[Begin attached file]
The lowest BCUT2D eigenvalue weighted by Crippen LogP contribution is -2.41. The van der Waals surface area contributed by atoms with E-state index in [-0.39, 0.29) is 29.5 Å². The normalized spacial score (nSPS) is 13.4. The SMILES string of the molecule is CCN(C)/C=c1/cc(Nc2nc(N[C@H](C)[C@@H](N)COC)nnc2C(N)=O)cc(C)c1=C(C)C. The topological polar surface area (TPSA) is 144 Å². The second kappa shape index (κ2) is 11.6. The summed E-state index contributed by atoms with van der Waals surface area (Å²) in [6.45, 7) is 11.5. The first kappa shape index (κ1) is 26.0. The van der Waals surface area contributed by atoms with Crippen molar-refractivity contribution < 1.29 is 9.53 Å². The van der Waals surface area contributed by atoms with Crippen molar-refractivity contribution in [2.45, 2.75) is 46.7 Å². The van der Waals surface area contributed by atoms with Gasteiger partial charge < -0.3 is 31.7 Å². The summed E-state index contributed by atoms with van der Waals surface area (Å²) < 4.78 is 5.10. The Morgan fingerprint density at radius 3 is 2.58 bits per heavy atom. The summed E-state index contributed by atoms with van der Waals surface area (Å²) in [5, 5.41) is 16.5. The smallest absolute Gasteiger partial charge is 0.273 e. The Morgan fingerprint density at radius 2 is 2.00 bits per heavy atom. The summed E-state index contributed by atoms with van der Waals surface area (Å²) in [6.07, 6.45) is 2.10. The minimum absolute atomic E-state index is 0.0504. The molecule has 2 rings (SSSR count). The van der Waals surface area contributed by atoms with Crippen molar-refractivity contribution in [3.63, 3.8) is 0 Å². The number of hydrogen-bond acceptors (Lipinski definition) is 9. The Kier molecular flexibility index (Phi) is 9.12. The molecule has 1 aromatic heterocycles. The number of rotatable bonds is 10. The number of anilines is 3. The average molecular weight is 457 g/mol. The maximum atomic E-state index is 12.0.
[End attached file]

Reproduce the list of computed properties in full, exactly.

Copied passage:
The lowest BCUT2D eigenvalue weighted by Crippen LogP contribution is -2.41. The van der Waals surface area contributed by atoms with E-state index in [-0.39, 0.29) is 29.5 Å². The normalized spacial score (nSPS) is 13.4. The SMILES string of the molecule is CCN(C)/C=c1/cc(Nc2nc(N[C@H](C)[C@@H](N)COC)nnc2C(N)=O)cc(C)c1=C(C)C. The topological polar surface area (TPSA) is 144 Å². The second kappa shape index (κ2) is 11.6. The summed E-state index contributed by atoms with van der Waals surface area (Å²) in [6.45, 7) is 11.5. The first kappa shape index (κ1) is 26.0. The van der Waals surface area contributed by atoms with Crippen molar-refractivity contribution < 1.29 is 9.53 Å². The van der Waals surface area contributed by atoms with Crippen molar-refractivity contribution in [2.45, 2.75) is 46.7 Å². The van der Waals surface area contributed by atoms with Gasteiger partial charge < -0.3 is 31.7 Å². The summed E-state index contributed by atoms with van der Waals surface area (Å²) < 4.78 is 5.10. The Morgan fingerprint density at radius 3 is 2.58 bits per heavy atom. The summed E-state index contributed by atoms with van der Waals surface area (Å²) in [5, 5.41) is 16.5. The smallest absolute Gasteiger partial charge is 0.273 e. The Morgan fingerprint density at radius 2 is 2.00 bits per heavy atom. The summed E-state index contributed by atoms with van der Waals surface area (Å²) in [6.07, 6.45) is 2.10. The minimum absolute atomic E-state index is 0.0504. The molecule has 2 rings (SSSR count). The van der Waals surface area contributed by atoms with Crippen molar-refractivity contribution in [3.63, 3.8) is 0 Å². The number of hydrogen-bond acceptors (Lipinski definition) is 9. The Kier molecular flexibility index (Phi) is 9.12. The molecule has 1 aromatic heterocycles. The number of rotatable bonds is 10. The number of anilines is 3. The average molecular weight is 457 g/mol. The maximum atomic E-state index is 12.0.